East-West Church & Ministry Report
Vol. 11, No. 1, Winter 2003, Covering the Former Soviet Union and Central and Eastern Europe



The Polish Light-Life Movement and the Roman Catholic Church

Pawel Zalecki

The Light-Life Movement (Swiatlo-Zycie), or Oases, emerged in the 1950s as one of the manifestations of religious revival in Poland. In the 1950s the active policy of the atheist Communist state aimed to eliminate religion from the public sphere. It attempted to confine religious life to the private sphere as part and parcel of its overall goal of gaining total control over the political, cultural, and religious domains. In spite of the new social and political system in post-war Poland and the secularization policy of the Communist authorities, the Catholic Church began to build up religious life. The Episcopate of Poland formerly consisted of 20 bishops compared to more than 100 today.

Origins
The Second Vatican Ecumenical Council met in the years 1962-1965. The Polish liturgy was reformed and the national language replaced Latin. The service became a dialogue between priest and parishioners. This religious revival resulted in new forms of religious associations and movements. One of them was the "Light-Life Movement" which developed fully in the 1980s. It emerged as an informal, spontaneous social group centered around Rev. Franciszek Blachnicki (1921-1987). From the 1950s on, the movement has continuously stressed its strong ties with the institution of the Roman Catholic Church.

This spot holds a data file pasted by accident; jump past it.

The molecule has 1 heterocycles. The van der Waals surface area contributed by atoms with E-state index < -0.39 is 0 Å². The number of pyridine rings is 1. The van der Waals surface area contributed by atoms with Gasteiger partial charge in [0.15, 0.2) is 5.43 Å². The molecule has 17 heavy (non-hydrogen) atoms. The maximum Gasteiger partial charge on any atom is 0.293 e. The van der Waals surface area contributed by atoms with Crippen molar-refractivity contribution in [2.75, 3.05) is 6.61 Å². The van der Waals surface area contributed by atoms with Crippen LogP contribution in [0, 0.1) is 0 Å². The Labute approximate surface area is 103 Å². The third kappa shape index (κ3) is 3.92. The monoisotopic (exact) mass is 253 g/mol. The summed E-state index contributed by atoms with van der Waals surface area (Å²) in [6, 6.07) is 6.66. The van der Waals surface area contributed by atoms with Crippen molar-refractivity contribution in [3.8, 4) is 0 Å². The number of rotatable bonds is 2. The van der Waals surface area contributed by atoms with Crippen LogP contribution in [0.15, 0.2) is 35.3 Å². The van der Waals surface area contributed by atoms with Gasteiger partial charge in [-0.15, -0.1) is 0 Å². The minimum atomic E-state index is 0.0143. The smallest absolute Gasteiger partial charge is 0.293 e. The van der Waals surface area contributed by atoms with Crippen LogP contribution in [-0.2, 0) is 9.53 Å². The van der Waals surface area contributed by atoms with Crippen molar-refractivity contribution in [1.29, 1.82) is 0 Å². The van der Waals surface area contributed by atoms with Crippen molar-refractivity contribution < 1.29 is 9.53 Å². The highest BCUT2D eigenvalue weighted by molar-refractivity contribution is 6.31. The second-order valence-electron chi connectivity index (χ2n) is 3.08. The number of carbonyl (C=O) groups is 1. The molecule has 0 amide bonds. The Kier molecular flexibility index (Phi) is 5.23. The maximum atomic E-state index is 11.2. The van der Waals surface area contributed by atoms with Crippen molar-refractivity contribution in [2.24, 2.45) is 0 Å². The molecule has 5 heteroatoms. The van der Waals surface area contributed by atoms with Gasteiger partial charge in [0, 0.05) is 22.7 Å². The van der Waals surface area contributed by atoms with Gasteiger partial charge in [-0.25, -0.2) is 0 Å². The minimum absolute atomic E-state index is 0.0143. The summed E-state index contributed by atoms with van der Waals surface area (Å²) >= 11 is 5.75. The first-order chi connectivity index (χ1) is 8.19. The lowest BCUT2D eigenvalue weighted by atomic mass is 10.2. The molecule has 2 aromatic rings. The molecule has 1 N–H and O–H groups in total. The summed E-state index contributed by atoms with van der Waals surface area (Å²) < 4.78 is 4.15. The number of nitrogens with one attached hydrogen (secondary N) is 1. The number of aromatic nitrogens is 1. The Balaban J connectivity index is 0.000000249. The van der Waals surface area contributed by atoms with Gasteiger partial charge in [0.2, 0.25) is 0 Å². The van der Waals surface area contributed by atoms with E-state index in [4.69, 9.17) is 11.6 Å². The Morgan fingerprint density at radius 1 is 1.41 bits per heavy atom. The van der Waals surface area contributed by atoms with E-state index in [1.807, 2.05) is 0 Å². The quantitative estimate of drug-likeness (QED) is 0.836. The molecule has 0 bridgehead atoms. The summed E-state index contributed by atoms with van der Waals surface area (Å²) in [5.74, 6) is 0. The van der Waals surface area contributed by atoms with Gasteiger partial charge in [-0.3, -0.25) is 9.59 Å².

From inception, the Light-Life Movement was meant to fulfill the following functions: 1) to transform the individual, spiritual life of its members as well as their immediate social milieu; and 2) to build a "new community" of "new people" who would create and share a "new culture" centered around the ideas of Jesus Christ. The Light-Life Movement did not have its own resources. The movement's communities, "Oases," which were organized by local priests, were allowed to use Roman Catholic Church buildings [and] money to organize religious retreats during vacations. People were recruited by means of private, informal contacts, outdoor evangelization, the church's catechization in schools, and the occasional participation of nonmembers in community activities.